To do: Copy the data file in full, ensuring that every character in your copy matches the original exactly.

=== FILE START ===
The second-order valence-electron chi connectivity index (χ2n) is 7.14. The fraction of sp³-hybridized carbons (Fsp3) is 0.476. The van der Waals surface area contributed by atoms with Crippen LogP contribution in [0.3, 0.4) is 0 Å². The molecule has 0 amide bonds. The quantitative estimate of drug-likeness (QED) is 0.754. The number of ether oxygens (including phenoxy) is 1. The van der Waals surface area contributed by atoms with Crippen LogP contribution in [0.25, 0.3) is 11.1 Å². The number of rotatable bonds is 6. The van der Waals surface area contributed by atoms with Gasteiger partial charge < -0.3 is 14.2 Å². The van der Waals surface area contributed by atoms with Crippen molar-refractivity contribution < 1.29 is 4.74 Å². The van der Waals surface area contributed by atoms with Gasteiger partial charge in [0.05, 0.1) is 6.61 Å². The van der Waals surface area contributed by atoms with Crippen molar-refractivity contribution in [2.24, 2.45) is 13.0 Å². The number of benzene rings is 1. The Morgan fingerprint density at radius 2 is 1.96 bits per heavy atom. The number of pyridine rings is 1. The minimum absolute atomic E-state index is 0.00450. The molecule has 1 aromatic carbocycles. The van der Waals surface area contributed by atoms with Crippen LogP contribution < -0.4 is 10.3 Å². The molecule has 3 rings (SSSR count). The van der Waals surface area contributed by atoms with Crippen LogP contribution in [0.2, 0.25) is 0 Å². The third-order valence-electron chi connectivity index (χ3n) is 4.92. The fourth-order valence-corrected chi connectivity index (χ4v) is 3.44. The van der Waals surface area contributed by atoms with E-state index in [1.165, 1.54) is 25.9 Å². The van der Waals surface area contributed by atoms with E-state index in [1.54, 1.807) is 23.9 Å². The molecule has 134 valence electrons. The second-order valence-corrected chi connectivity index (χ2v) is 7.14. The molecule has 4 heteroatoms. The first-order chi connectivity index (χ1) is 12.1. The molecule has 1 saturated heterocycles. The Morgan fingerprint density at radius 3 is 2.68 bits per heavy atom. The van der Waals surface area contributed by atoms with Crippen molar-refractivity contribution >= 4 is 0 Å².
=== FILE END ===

The second-order valence-electron chi connectivity index (χ2n) is 7.14. The fraction of sp³-hybridized carbons (Fsp3) is 0.476. The van der Waals surface area contributed by atoms with Crippen LogP contribution in [0.3, 0.4) is 0 Å². The molecule has 0 amide bonds. The quantitative estimate of drug-likeness (QED) is 0.754. The number of ether oxygens (including phenoxy) is 1. The van der Waals surface area contributed by atoms with Crippen LogP contribution in [0.25, 0.3) is 11.1 Å². The number of rotatable bonds is 6. The van der Waals surface area contributed by atoms with Gasteiger partial charge < -0.3 is 14.2 Å². The van der Waals surface area contributed by atoms with Crippen molar-refractivity contribution < 1.29 is 4.74 Å². The van der Waals surface area contributed by atoms with Gasteiger partial charge in [0.05, 0.1) is 6.61 Å². The van der Waals surface area contributed by atoms with Crippen molar-refractivity contribution in [2.24, 2.45) is 13.0 Å². The number of benzene rings is 1. The Morgan fingerprint density at radius 2 is 1.96 bits per heavy atom. The number of pyridine rings is 1. The minimum absolute atomic E-state index is 0.00450. The molecule has 1 aromatic carbocycles. The van der Waals surface area contributed by atoms with Crippen LogP contribution < -0.4 is 10.3 Å². The molecule has 3 rings (SSSR count). The van der Waals surface area contributed by atoms with Crippen LogP contribution in [0.2, 0.25) is 0 Å². The third-order valence-electron chi connectivity index (χ3n) is 4.92. The fourth-order valence-corrected chi connectivity index (χ4v) is 3.44. The van der Waals surface area contributed by atoms with E-state index in [1.165, 1.54) is 25.9 Å². The van der Waals surface area contributed by atoms with E-state index in [1.54, 1.807) is 23.9 Å². The molecule has 134 valence electrons. The second-order valence-corrected chi connectivity index (χ2v) is 7.14. The molecule has 4 heteroatoms. The first-order chi connectivity index (χ1) is 12.1. The molecule has 1 saturated heterocycles. The Morgan fingerprint density at radius 3 is 2.68 bits per heavy atom. The van der Waals surface area contributed by atoms with Crippen molar-refractivity contribution >= 4 is 0 Å².